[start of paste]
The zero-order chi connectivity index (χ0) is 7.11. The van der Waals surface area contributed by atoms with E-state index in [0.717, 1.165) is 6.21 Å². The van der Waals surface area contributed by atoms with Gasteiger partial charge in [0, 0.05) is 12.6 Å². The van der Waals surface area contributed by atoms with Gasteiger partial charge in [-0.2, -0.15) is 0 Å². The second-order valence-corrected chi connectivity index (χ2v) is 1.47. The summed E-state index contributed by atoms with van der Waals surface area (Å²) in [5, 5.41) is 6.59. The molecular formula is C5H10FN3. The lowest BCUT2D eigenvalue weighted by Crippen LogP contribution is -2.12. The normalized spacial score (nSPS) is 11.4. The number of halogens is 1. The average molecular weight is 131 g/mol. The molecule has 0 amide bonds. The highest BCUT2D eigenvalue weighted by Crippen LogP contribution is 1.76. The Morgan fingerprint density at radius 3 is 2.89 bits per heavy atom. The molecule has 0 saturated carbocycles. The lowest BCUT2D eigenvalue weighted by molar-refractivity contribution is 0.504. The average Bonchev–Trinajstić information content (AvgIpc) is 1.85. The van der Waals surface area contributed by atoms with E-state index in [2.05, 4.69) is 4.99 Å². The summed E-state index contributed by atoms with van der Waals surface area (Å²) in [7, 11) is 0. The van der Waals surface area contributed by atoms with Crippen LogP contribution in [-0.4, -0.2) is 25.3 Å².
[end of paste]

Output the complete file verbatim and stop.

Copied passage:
The zero-order chi connectivity index (χ0) is 7.11. The van der Waals surface area contributed by atoms with E-state index in [0.717, 1.165) is 6.21 Å². The van der Waals surface area contributed by atoms with Gasteiger partial charge in [0, 0.05) is 12.6 Å². The van der Waals surface area contributed by atoms with Gasteiger partial charge in [-0.2, -0.15) is 0 Å². The second-order valence-corrected chi connectivity index (χ2v) is 1.47. The summed E-state index contributed by atoms with van der Waals surface area (Å²) in [5, 5.41) is 6.59. The molecular formula is C5H10FN3. The lowest BCUT2D eigenvalue weighted by Crippen LogP contribution is -2.12. The normalized spacial score (nSPS) is 11.4. The number of halogens is 1. The average molecular weight is 131 g/mol. The molecule has 0 amide bonds. The highest BCUT2D eigenvalue weighted by Crippen LogP contribution is 1.76. The Morgan fingerprint density at radius 3 is 2.89 bits per heavy atom. The molecule has 0 saturated carbocycles. The lowest BCUT2D eigenvalue weighted by molar-refractivity contribution is 0.504. The average Bonchev–Trinajstić information content (AvgIpc) is 1.85. The van der Waals surface area contributed by atoms with E-state index in [2.05, 4.69) is 4.99 Å². The summed E-state index contributed by atoms with van der Waals surface area (Å²) in [7, 11) is 0. The van der Waals surface area contributed by atoms with Crippen LogP contribution in [-0.4, -0.2) is 25.3 Å².